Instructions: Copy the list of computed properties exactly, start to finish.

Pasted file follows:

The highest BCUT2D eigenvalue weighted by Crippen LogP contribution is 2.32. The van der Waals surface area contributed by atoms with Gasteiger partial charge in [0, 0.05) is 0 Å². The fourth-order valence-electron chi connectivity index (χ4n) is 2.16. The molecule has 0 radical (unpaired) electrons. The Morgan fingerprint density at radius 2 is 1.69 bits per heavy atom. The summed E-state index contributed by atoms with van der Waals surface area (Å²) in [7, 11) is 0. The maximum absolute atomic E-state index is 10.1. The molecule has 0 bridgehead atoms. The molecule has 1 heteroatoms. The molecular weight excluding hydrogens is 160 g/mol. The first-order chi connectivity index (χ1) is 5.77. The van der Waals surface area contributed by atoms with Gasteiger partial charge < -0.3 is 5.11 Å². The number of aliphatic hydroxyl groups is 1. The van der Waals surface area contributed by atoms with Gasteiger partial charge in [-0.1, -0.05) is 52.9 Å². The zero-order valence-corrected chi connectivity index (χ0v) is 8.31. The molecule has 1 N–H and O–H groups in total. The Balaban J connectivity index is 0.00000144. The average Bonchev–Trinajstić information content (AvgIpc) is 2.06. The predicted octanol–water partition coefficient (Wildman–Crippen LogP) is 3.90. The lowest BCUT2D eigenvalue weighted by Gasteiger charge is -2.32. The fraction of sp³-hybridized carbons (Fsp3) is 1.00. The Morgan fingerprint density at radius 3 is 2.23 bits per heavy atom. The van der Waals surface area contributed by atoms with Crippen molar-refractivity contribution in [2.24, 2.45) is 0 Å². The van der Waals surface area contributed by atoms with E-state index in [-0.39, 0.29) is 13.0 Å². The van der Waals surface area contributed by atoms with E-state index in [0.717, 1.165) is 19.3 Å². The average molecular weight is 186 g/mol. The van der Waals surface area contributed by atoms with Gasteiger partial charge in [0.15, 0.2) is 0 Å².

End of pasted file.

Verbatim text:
The highest BCUT2D eigenvalue weighted by Crippen LogP contribution is 2.32. The van der Waals surface area contributed by atoms with Gasteiger partial charge in [0, 0.05) is 0 Å². The fourth-order valence-electron chi connectivity index (χ4n) is 2.16. The molecule has 0 radical (unpaired) electrons. The Morgan fingerprint density at radius 2 is 1.69 bits per heavy atom. The summed E-state index contributed by atoms with van der Waals surface area (Å²) in [7, 11) is 0. The maximum absolute atomic E-state index is 10.1. The molecule has 0 bridgehead atoms. The molecule has 1 heteroatoms. The molecular weight excluding hydrogens is 160 g/mol. The first-order chi connectivity index (χ1) is 5.77. The van der Waals surface area contributed by atoms with Gasteiger partial charge < -0.3 is 5.11 Å². The number of aliphatic hydroxyl groups is 1. The van der Waals surface area contributed by atoms with Gasteiger partial charge in [-0.1, -0.05) is 52.9 Å². The zero-order valence-corrected chi connectivity index (χ0v) is 8.31. The molecule has 1 N–H and O–H groups in total. The Balaban J connectivity index is 0.00000144. The average Bonchev–Trinajstić information content (AvgIpc) is 2.06. The predicted octanol–water partition coefficient (Wildman–Crippen LogP) is 3.90. The lowest BCUT2D eigenvalue weighted by Gasteiger charge is -2.32. The fraction of sp³-hybridized carbons (Fsp3) is 1.00. The Morgan fingerprint density at radius 3 is 2.23 bits per heavy atom. The van der Waals surface area contributed by atoms with Crippen molar-refractivity contribution in [2.24, 2.45) is 0 Å². The van der Waals surface area contributed by atoms with E-state index in [-0.39, 0.29) is 13.0 Å². The van der Waals surface area contributed by atoms with E-state index in [0.717, 1.165) is 19.3 Å². The average molecular weight is 186 g/mol. The van der Waals surface area contributed by atoms with Gasteiger partial charge in [0.15, 0.2) is 0 Å².